The UN Security Council has lifted a nearly decade-old embargo on Ivory Coast’s international diamond trade and also relaxed its arms embargo there.
The diamond embargo was declared in 2005 because the stones were helping fund the Forces Nouvelles rebels that controlled the north of the country after a failed coup attempt in 2002 against then-president Laurent Gbagbo.
However, the diamond trade is now regulated by the Kimberley Process, of which Ivory Coast is a member, and the UN oversight is seen as redundant.
A resolution adopted by the body’s 15 member states on Tuesday terminates “the measures preventing the importation by any state of all rough diamonds from Cote d’Ivoire… in light of progress made towards Kimberley Process Certification”.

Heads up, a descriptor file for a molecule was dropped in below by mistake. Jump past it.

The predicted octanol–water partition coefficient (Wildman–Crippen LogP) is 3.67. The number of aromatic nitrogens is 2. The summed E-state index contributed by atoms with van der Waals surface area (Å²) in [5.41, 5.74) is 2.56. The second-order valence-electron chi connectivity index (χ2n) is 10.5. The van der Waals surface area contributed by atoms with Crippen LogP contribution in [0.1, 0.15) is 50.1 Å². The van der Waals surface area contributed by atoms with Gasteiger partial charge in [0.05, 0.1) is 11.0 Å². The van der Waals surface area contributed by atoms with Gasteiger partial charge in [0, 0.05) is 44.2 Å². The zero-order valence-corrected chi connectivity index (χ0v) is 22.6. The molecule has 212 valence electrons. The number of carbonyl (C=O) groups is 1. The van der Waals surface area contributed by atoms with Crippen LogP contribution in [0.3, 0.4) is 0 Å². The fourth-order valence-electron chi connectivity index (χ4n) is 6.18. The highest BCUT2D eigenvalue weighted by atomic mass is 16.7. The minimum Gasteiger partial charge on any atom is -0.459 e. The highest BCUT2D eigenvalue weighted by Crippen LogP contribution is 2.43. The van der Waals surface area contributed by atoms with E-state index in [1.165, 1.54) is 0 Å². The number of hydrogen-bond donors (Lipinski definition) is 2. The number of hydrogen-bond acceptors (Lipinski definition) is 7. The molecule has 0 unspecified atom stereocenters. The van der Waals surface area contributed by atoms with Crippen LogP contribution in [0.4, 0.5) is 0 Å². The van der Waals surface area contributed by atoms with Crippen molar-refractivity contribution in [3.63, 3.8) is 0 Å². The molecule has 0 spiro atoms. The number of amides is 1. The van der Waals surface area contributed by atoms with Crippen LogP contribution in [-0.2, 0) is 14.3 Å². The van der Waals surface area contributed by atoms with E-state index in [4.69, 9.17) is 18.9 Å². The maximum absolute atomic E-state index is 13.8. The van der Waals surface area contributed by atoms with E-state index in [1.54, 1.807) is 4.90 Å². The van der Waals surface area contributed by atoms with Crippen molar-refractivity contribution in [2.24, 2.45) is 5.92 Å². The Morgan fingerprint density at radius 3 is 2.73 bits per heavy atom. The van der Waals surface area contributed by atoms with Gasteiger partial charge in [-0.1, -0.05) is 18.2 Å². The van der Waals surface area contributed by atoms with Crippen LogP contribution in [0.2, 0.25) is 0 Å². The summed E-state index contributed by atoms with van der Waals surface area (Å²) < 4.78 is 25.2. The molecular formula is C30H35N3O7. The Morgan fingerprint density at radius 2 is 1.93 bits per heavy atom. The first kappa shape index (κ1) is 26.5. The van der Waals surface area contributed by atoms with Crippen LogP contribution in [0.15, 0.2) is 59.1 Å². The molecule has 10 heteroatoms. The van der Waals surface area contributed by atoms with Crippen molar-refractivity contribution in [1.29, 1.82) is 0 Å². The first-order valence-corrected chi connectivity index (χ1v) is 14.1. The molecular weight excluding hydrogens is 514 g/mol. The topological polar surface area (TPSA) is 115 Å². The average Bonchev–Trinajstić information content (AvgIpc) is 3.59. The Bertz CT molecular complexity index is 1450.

Ivory Coast has for months been asking to be allowed to legally re-start exporting its diamonds, and last November, the government got the green light from the Kimberley Process for the UN to lift its embargo.
Created in 2000, the Kimberley Process is a global diamond watchdog that includes 75 countries and aims to prevent illegally mined and so-called “blood diamonds” from filtering into the market to fuel conflicts.
According to figures from the European Union, Ivory Coast extracts between 50,000 and 300,000 carats (1 carat 0.2 grams) of diamonds a year, well behind the world’s top producers.
Between 200,000 to 300,000 Ivorians make their living from diamonds, mostly as small-scale miners.
The draft resolution also relaxes the UN arms embargo on Ivory Coast.
Heavy weapons would remain under strict controls, but, under the proposed changes, small calibre weapons would be allowed to be supplied to police and gendarmes under prior notification to the UN, for example.